• Insertion of an SFX-button in the output of the information resource: For each SFX service component, the clickable image that should be hyperlinked with an OpenURL is always located at BASE-URL/sfx.gif.

  • Opening of the SFX-menu-screen: Clicking the SFX-button (the OpenURL) opens a browser window with the following properties:

    • window name = SFXmenu
    • location = no
    • status = yes
    • menubar = no
    • scrollbar = yes
    • resizable = yes
    • width = 460
    • height = 420


2.2. Adaptation at the end of the institution using an OpenURL-compliant service component

If an institution's information resource installed the CookiePusher script, as a means to detect the institution's preferences regarding an OpenURL-compliant service component, than the institution must make sure it connects its users to that resource via its CookiePusher. Obviously, this has to be done for all information resources that have implemented the CookiePusher script. There are several ways in which an institution can do this. For instance:

  • Enhancement of the institutional menu-system, so that it points at the information resource's CookiePusher script rather than to its start-up URL. Table 2 shows how an institution can use this technique and insert a URL in its menu system that targets an information system via its CookiePusher.

  • Creation of a special HTML page to which the users— who want to take advantage of the institutional service component— are asked to connect. Connecting to this page will register the location of the user's service component in all the information resources that use the CookiePusher. For each information resource, this HTML page should contain a link to an image that is available at the information resource's site. This link may not be a direct one, but rather one that connects to the image via the resource's CookiePusher. Table 3 shows how an institution can use this technique to create an HTML page that connects to the CookiePushers of all their OpenURL-aware resources.


Table 1: A sample CookiePusher script

  
  #!/sfx/app/perl/bin/perl 
  #
  # Version: $Id: pushcookie.cgi,v 1.1 2000/04/05 12:03:51 sfx Exp $
  #
  # Authors: Patrick Hochstenbach, <Patrick.Hochstenbach@rug.ac.be>
  #
  #
  use CGI;
  my $cookie_path = '/';
  my $cookie_expires = '+6M';  # Expires in 6 months
  my $query = new CGI;
  {
         my $BASE_URL = $query->param('BASE-URL');
         my $Redirect = $query->param('Redirect');
         my $cookie = $query->cookie(
                  -name => 'user-OpenURL',
                  -value => $BASE_URL,
                  -path => $cookie_path,
                  -expires => $cookie_expires,
                  );
         print $query->redirect(
                  -uri => $Redirect,
                  -cookie => $cookie
                  );
  } 



Table 2 : The URL to connect to an information resource via its CookiePusher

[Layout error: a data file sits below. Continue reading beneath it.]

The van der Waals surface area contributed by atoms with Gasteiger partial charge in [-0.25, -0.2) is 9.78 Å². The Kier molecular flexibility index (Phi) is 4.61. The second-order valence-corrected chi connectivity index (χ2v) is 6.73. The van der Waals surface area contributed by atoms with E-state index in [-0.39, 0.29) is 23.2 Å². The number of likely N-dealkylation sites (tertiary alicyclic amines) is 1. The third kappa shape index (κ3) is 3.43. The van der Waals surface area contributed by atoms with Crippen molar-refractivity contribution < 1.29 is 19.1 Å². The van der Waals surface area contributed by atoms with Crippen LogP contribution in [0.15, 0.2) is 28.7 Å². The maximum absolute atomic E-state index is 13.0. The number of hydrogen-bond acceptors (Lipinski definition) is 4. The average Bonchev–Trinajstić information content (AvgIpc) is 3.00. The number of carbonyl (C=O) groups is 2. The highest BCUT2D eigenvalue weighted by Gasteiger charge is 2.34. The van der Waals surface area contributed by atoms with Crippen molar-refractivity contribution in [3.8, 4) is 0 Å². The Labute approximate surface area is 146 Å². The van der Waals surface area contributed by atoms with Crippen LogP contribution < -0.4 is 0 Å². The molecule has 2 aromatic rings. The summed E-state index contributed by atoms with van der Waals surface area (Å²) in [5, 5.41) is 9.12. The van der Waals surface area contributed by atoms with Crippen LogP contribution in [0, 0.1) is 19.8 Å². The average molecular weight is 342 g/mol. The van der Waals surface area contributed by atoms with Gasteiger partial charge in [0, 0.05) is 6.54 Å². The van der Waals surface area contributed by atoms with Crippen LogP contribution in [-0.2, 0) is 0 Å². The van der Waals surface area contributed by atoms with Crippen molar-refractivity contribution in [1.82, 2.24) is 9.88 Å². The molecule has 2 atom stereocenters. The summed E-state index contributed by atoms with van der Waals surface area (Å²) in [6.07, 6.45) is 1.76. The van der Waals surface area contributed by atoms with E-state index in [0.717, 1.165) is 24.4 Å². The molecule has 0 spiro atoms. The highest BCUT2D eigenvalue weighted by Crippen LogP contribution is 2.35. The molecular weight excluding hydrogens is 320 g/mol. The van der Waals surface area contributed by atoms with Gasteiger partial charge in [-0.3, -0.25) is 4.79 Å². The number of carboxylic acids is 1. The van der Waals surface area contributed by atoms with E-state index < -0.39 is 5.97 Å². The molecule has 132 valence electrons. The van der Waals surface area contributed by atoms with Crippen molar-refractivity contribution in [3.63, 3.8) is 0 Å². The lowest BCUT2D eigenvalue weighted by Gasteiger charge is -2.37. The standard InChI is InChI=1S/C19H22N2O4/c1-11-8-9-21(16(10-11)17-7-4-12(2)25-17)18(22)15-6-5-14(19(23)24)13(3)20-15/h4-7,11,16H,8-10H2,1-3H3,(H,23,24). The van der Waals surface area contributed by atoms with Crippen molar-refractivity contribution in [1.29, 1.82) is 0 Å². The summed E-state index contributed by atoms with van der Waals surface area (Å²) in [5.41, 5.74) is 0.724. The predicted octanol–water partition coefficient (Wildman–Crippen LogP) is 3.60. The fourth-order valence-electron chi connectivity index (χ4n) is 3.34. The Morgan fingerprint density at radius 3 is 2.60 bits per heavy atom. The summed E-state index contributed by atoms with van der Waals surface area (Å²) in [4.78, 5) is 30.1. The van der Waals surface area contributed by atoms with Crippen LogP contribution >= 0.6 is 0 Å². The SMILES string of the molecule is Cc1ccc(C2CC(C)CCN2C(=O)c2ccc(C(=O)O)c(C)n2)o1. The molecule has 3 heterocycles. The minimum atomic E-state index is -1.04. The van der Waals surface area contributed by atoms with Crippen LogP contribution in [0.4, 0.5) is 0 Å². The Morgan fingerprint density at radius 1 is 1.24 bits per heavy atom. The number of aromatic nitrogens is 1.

If an institution's OpenURL-aware service component is located at:

http://sfx.rug.ac.be/gent

If the URL used in the institution's menu-system to connect to an information resource is:

http://www.info.com/cgi-bin/start.cgi

If this information resource's CookiePusher is at:

http://www.info.com/cgi-bin/pushcookie.cgi

Than, registration of the location of the service component for a certain user, within the information resource is achieved by editing the institution's menu-system, changing the URL to:

http://www.info.com/cgi-bin/pushcookie.cgi?BASE-URL=http://sfx.rug.ac.be/gent
&Redirect=http://www.info.com/cgi-bin/start.cgi

In reality, this URL must be Escape encoded:

http://www.info.com/cgi-bin/pushcookie.cgi?BASE-URL=http%3A%2F%2Fsfx.rug.ac.be%2Fgent
&Redirect=http%3A%2F%2Fwww.info.com%2Fcgi-bin%2Fstart.cgi


Table 3: Creating a single HTML page that connects to all CookiePushers

If an institution's OpenURL-aware service component is located at:

http://sfx.rug.ac.be/gent

If the institution has access to two information resources that have installed a CookiePusher:

  • CookiePusher for resource 1 is at http://www.info.com/cgi-bin/pushcookie.cgi
  • CookiePusher for resource 2 is at http://www.moreinfo.com/cgi-bin/cookieset.cgi

Then, the installation should locate a readily accessible an image in each of those information resources, for instance:

  • For resource 1 at http://www.info.com/images/info.gif
  • For resource 2 at http://www.moreinfo.com/gifs/welcome.gif

Than, registration of the location of the service component for a certain user, within both information resources can be achieved by creating a HTML page that contains the following lines:

<img src = "http://www.info.com/cgi-bin/pushcookie.cgi?
Redirect=http://www.info.com/images/info.gif&BASE-URL=http://sfx.rug.ac.be/gent">

<img src = "http://www.moreinfo.com/cgi-bin/cookieset.cgi?
Redirect=http://www.moreinfo.com/gifs/welcome.gif&BASE-URL=http://sfx.rug.ac.be/gent">

Again, these URLs must be Escape encoded.